Written by: Vuyiswa Xekatwane
Illustration by: Thato Simelane
“Life is never easy in the informal settlement,” said Mamsie Martha Zulu. The 82-year old gogo lives in a shack with no family in the informal settlement of Emalahleni, situated between Nancefield hostel and Nancefield train station in Klipspruit Soweto.
Until recently, Mamsie has been working as a domestic worker and has never owned a house. She depends on her pension money for survival, yet the money quickly dries up on expenses such as groceries, paraffin, transport and medication for her arthritis and high blood pressure.
With the help of a committee member Nopi Masege, Martha gets by sometimes. Nopi ensures that Martha takes her medication and survives on a daily basis as an old woman.
“I’m helping Mamsie because it is not safe for an old woman to stay alone in a shack,” Nopi stated when talking about her passion for the elderly.
“There is no electricity, most people here are unemployed and the crime rate is extremely high in informal settlements,” Nopi then mentioned in closing, a worried look in her eyes.
During her spare time, Mamsie enjoys reading when a good samaritan in the neighbourhood buys her a newspaper.
In 2011, she applied for an RDP house and has now given up hope on actually getting the house. It is a bitter pill to swallow when people who applied after her are allocated with houses before her. Mamsie’s only wish now is to move in to an old age home or get a decent house where she will see out her years in comfort.
Written by: Zwelizwe Ndlhovu
Photographs by: Zwelizwe Ndlhovu
So I woke up early Sunday morning and my eyes were startled by the Headlines: “Gods of Egypt Epic failure!” Yoh! For a moment I went cuckoo until I read “high budget movie” as a subtitle, sudden relief.
I thanked the Gods – excuse the pun – but in Africa, Gods and failure cannot be used in the same sentence. See, the Gods of Egypt worked tirelessly to build Empires and historic pyramids that have stood the test of time, through proper research!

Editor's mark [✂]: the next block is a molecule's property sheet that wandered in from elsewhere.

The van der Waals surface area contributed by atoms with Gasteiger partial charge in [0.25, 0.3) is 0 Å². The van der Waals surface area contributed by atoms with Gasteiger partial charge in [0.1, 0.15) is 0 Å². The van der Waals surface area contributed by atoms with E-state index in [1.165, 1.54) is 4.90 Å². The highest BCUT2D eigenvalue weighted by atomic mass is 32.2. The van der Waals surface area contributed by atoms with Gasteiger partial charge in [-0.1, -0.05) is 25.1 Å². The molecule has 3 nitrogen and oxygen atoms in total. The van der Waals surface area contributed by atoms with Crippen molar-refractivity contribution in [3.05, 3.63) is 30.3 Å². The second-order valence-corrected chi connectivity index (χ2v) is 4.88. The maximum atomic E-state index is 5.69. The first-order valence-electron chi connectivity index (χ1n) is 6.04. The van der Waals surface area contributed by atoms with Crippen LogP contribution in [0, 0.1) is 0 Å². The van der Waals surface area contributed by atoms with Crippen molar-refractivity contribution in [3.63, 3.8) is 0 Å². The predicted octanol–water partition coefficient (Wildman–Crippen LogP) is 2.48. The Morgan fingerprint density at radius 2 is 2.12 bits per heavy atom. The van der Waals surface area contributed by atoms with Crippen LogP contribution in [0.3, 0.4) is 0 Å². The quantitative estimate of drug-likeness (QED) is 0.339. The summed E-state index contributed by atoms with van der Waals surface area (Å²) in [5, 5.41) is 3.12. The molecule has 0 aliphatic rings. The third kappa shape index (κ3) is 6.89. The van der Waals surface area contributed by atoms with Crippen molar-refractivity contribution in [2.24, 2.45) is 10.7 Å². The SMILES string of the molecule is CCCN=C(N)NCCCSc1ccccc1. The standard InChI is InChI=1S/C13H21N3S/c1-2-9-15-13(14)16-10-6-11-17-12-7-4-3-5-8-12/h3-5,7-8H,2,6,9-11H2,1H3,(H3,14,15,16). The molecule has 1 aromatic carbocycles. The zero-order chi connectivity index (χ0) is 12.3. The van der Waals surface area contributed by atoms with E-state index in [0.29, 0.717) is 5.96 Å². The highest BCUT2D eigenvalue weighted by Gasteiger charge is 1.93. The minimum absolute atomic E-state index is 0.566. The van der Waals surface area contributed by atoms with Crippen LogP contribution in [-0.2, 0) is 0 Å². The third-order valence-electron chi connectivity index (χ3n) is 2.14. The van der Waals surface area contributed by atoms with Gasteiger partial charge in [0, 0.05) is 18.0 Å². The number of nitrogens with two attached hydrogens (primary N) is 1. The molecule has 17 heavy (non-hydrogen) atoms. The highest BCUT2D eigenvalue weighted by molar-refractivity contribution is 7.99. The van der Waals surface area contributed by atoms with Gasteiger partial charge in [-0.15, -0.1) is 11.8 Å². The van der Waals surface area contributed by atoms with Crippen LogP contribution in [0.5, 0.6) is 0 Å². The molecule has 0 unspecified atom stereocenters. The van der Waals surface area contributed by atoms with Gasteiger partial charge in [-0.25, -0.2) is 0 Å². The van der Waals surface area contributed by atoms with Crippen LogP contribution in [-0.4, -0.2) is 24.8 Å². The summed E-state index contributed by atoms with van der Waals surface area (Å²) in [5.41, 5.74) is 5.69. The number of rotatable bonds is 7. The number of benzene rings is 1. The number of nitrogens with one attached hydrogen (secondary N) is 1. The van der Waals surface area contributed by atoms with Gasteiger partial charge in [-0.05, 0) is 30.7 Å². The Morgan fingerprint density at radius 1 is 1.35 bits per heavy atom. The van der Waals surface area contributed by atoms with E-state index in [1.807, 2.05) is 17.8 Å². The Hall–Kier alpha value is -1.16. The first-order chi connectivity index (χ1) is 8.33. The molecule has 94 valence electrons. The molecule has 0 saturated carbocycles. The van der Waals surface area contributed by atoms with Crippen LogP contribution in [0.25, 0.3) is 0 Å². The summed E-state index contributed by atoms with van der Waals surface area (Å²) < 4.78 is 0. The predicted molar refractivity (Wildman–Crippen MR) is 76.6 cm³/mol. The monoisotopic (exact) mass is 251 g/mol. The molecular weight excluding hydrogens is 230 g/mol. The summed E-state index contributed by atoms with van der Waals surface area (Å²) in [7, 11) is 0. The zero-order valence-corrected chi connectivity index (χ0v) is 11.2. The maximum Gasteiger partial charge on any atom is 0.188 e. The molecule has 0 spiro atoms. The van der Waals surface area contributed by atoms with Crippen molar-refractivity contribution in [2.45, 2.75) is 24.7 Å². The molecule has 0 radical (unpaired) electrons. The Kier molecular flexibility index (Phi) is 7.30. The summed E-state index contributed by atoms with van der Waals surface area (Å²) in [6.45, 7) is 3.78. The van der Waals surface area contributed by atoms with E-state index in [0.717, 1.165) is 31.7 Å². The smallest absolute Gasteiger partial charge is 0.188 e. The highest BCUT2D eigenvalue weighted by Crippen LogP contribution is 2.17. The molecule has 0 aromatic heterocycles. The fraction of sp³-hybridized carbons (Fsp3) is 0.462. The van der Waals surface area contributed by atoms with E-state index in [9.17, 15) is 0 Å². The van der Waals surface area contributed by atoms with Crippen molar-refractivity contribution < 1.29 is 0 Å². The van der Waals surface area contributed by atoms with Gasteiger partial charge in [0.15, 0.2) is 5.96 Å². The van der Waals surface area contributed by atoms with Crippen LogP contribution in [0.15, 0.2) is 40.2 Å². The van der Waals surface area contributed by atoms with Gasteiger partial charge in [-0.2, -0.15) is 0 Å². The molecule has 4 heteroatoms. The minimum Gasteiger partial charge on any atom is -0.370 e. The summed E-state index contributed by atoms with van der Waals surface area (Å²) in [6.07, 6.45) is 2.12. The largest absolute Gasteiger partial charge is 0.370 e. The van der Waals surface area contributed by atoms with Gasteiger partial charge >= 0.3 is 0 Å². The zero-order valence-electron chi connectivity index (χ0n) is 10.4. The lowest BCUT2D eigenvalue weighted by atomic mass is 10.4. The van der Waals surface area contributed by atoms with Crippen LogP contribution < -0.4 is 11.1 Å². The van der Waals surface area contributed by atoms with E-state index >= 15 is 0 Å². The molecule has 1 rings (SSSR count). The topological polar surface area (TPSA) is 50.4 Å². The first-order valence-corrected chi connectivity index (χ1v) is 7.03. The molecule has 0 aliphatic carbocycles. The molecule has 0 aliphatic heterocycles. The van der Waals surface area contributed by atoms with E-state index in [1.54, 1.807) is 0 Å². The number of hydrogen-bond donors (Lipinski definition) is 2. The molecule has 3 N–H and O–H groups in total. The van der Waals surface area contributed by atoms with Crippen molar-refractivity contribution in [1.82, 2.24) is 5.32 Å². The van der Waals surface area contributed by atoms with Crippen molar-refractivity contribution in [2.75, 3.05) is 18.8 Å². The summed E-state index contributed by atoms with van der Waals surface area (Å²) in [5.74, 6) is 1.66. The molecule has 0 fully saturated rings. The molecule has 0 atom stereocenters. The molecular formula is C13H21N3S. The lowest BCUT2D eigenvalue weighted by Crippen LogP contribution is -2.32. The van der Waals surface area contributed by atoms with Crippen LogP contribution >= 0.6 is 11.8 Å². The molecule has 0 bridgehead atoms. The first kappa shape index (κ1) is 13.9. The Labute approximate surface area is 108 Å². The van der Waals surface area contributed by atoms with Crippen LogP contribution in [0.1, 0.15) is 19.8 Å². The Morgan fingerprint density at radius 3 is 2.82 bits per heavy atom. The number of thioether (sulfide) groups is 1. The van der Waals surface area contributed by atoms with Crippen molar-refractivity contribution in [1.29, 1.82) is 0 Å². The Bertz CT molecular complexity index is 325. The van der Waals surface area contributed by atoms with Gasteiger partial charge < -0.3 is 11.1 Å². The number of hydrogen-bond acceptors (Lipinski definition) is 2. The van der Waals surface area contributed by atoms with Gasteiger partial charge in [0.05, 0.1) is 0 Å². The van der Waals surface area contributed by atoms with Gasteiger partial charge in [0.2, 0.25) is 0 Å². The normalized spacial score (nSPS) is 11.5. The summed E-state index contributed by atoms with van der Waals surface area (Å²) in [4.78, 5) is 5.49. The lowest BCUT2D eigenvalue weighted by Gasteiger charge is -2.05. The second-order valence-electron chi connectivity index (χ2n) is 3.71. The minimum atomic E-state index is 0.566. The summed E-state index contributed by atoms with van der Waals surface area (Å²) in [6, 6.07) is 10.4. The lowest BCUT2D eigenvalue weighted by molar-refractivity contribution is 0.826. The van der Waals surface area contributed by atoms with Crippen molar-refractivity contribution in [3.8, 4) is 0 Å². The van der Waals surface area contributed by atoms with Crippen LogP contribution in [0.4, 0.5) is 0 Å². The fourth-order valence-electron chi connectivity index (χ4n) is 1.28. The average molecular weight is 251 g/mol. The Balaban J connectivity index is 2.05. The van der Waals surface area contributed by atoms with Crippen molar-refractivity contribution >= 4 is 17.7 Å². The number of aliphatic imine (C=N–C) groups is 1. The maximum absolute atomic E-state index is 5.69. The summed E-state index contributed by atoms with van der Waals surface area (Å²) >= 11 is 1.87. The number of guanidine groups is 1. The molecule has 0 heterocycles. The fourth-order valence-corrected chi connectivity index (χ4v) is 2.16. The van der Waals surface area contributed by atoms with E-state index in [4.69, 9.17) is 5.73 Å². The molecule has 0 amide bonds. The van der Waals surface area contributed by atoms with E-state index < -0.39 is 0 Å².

Unfortunately in this box office flop, the very same pyramids and mummified Gods are used as propaganda to belittle our history. So Dear Mr producer, my intention is not hostility, but you need to wake up and smell the Egyptian coffee. This is Africa; you cannot live your American Dream by turning ours into a nightmare. Mummies are sacred. I am tired of my younglings dreading the thought of mummies and their own Gods because you portray them as animalistic creatures buried with pots of gold (something you couldn’t reach with your terribly scripted movie).
Remember the Return of the Mummy? Well, you should consider this epic failure as the retaliation of the mummies! This is karma, Tutankhamun style.
Americans have this unspoken policy of telling African stories that are hyperbolically dramatized and poorly researched. As if that is not bad enough, they think a $140 million budget guarantees a box office hit and Academy Awards wins. Like really?
No, no, no! This film is sooo disrespectful, to the owners of the stories and the artistic world holistically! In my opinion, this was bound to be a Box Office miss.
Written by: Mogau Ntsoane
Illustration by: Tshidiso Mohafa